In this video segment adapted from NOVA scienceNOW, learn how nuclear chemists are conducting their search for new elements. Scientists have encountered tremendous challenges working with heavy elements—those whose atomic weights exceed anything nature has created—because of the atomic forces at work, which include electromagnetic forces and the strong nuclear force. This video explores the concept of an "island of stability"—a stable new element that scientists predict should be possible to create amidst highly unstable and fleeting ones.
An element is defined according to the number of protons contained inside the nucleus of each atom. No two elements have the same number of protons, hence each element has a unique atomic number. The periodic table lists 90 naturally occurring elements—meaning those created in the aftermath of the Big Bang or later forged in the heat and pressure of stars. A further 28 elements have been created by humans in a laboratory setting.
The higher its atomic number, the heavier and less stable an element is. Elements are considered stable when the repulsive force that exists between positively charged protons is effectively countered by another force, the strong nuclear force, which corrals protons and chargeless neutrons and prevents them from bursting out of the nucleus. Heavy elements are unstable because their atoms contain lots of protons. While the strong force is about 100 times stronger than the electromagnetic repulsion between two protons, it is a short-range force. The electromagnetic force begins to overwhelm the strong force as the number of protons in a nucleus approaches 100 and the nucleus becomes over-large. When breakup, or decay, occurs, the energy pent up inside the nucleus is released in the form of radiation and a spray of particles.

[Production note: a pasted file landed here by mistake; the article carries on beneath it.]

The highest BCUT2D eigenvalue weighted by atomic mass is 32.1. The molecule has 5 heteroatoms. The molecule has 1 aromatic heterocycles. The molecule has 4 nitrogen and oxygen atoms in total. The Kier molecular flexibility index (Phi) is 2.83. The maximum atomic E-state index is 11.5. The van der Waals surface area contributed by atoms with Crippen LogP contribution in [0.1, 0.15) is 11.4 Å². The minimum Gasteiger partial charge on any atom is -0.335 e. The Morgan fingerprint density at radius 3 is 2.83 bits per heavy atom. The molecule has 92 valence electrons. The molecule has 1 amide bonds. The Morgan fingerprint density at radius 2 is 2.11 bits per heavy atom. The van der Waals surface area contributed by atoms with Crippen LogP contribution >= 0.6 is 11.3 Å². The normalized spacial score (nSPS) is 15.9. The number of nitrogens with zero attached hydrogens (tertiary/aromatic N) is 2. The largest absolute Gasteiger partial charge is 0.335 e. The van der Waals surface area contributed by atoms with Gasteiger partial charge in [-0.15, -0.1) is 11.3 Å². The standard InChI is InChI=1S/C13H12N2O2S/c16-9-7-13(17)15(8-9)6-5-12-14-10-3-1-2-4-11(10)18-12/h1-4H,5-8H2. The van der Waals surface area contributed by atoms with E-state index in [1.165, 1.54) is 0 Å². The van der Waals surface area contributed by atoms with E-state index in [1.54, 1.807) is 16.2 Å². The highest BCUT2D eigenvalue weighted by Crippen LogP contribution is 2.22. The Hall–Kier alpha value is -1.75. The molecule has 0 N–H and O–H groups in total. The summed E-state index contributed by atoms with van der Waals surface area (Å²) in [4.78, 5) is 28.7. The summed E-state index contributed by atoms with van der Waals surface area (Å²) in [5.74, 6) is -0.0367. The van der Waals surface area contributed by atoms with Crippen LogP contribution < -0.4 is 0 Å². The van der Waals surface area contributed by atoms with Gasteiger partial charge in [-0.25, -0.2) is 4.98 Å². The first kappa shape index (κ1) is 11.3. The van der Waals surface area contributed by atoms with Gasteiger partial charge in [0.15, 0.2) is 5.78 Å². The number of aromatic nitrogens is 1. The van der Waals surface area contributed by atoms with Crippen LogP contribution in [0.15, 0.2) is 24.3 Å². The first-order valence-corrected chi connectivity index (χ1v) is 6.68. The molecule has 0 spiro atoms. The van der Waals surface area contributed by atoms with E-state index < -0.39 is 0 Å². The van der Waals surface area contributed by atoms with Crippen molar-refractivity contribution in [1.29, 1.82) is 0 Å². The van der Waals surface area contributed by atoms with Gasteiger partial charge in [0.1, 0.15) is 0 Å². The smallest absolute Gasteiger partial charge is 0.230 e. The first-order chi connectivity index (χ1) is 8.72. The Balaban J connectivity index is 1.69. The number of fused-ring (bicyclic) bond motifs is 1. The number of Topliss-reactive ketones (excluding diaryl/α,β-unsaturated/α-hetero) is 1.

Scientists have proven that it is possible to create new heavy elements artificially by taking an existing element and adding protons and neutrons—together called nucleons—to its nucleus. Frequently, they do this by bombarding an atom with nucleons with the hope that these nucleons are successfully incorporated into the nucleus. But as more protons are added to a nucleus, their tendency to repel one another gets stronger and stronger. Consequently, experimental heavy atoms tend to rip apart almost instantaneously. Their very brief existence makes it difficult for scientists to study their characteristics for potential applications in science.
The nuclear chemists trying to create element 114 are hopeful that this heavy atom would be longer-lived. Since the 1950s, scientists have viewed atomic nuclei as being built up in rings, a model similar to that of electron shells within the atom. According to this revised model, a ring filled with very precise numbers of protons and neutrons would give an element stability, even if elements nearby on the periodic table were highly unstable. For example, certain forms, or isotopes, of thorium (atomic number 90) and uranium (92) are the only naturally occurring atoms heavier than bismuth (83) that are relatively stable amidst other, far less stable elements. The elusive element 114 discussed in this video segment is, hypothetically, another "island of stability" in a "sea of instability." Scientists just have to find a way to get the "magic numbers" of 114 protons and 184 neutrons inside a nucleus.
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